I’m still thinking about Jeremy Corbyn and the potential ramifications of that disaster for us in the States. Blame seems mostly to have settled on his flimsy and feckless personality, and that sounds fair to me. Secondary blame rests with the Remain-Leave business. Then there’s this debate about the Labour manifesto.
I support most of the individual items on the manifesto, especially in the first three sections (greening the economy, rebuilding public services, attacking inequality). I’m sure lots of people do. So if there’s a problem with the manifesto, it isn’t really ideological.
Rather, it’s psychological. You read it and you begin to grow skeptical just slogging through the thing. It goes on and on and on. And on again. And you think: Man, this is such a huge long list of things. You’re never going to be able to do all these things. And even if you can, you’ll fuck half of them up one way or another. That’s just how things go these days.
And that’s the lesson for our campaign. Much as progressives love them, endless lists of “I’ll pass this” and “I’ll pass that” do not become more persuasive to average people just by virtue of growing longer. And public skepticism of this sort of thing is far greater here than in the U.K., for two reasons: one, we don’t have their parliamentary system, which makes passing a party program much harder here; and two, trust in government to get anything right is lower here (as you’ve seen since the vote, BoJo is actually promising to spend real, live public money on actual human beings, which his counterparts here would never countenance).
All this is by way of getting to today’s topic: Lengthy manifestos of the Labour sort aren’t likely to do any good here. Far better for candidates to choose two or three things and emphasize those. And one of them, as I’ve written before, has to be middle-class wages. And on this very topic, something happened last week in the other Washington that the presidential campaigns should all be paying attention to.
Last Wednesday, Gov. Jay Inslee put into effect (legislation wasn’t needed, just executive action via his Labor Department) the country’s most sweeping and comprehensive set of regulations regarding overtime pay for middle-class workers. It will restore overtime protections for nearly 420,000 middle-class workers in the state.
Why is this a big deal? Because over the last 40 years, employers have been gradually and stealthily taking overtime pay away from more and more workers. In the 1970s, 62 percent of salaried full-time workers nationwide qualified for overtime pay. Today, that number is as low as 7 percent. This does not mean that people are working less. They’re working just as much or more—the average salaried employee works 49 hours per week. What it does mean is they’re not getting paid for it.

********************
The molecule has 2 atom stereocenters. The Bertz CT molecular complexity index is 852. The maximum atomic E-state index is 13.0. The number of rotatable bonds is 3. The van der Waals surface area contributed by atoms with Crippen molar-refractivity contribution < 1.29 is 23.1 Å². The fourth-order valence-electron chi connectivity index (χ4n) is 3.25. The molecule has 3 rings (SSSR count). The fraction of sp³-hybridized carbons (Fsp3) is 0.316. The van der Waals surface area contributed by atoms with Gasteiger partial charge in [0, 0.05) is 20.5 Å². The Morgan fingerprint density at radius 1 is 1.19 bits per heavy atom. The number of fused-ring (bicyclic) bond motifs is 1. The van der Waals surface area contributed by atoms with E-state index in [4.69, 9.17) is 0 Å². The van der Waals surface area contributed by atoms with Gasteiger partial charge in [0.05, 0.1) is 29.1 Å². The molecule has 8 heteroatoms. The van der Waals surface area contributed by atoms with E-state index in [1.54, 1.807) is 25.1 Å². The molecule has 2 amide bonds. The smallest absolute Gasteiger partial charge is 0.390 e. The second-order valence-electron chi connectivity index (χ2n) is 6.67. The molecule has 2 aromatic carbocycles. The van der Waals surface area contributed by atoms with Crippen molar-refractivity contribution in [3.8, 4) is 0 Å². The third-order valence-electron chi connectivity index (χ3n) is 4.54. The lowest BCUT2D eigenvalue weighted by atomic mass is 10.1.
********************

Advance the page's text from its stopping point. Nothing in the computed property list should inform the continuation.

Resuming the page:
The Obama administration tried to do something about this nationally fairly late in his second term, doubling the salary level up to which workers could get overtime pay for hours worked above 40 per week. The right went nuts. Donald Trump came in and said nyet. Finally, in September, Trump’s Labor Department promulgated its own rules, and what it did actually wasn’t evil, believe it or not. But it still wasn’t good. The proposal will make 1.8 million workers newly eligible for overtime pay, whereas more than 4 million would have been eligible under the Obama standards.
Inslee—who, yes, does do other things besides talk about climate change—goes much, much farther. Trump’s rule takes in workers up to about $35,000. Under Inslee’s plan, workers making up to $83,000 will get time-and-a-half for every extra hour worked once the plan fully kicks in by 2028. That’s two-and-a-half times the minimum wage. That’s huge. It will go a long way toward ending what has plainly and simply been the cheating of workers out of their rightful pay for decades.
Inslee’s a good man, but as you know governors don’t just do these things. A coalition of groups including SEIU 775 in Seattle, Working Washington, the Economic Opportunity Institute and others played roles. My friend Nick Hanauer, the Seattle-based venture capitalist who spearheaded the fight a few years ago to raise that city’s minimum wage to $15 an hour, was in the thick of this one, too.
“Overtime pay is for the middle class what the minimum wage is for the working class,” Hanauer told me when I was in Seattle last week. “Just as the Fight for $15 has had a meaningful impact on millions of hourly workers across the country who were working for too little to get by, overtime pay will have significant impact on salaried workers who have been required for too long to work for free.”
Democratic presidential candidates: awake and pay attention here! Don’t emulate Jeremy Corbyn. Emulate Nick Hanauer. Wages is the ballgame here. Wages.
But as I wrote in that column I linked to above, they don’t do it. They all have overtime proposals on their websites, but someone needs to make it central—talk about it and proselytize about it and get the public focused on it. This is about people who make $25,000 to about $85,000. Hello? That’s most people.
“If you're a Democrat, the politics of this should be profoundly obvious to you,” Hanauer says. “Everyone's feeling overworked and underpaid. Restoring overtime is the kind of effective policy that will immediately improve people’s lives and the economy.”
There’s (yet) another debate this Thursday. We know they’re going to spend 30 minutes debating taking away people’s insurance, and we’re going to hear lots and lots of plans. But will someone, finally, talk about middle-class wages?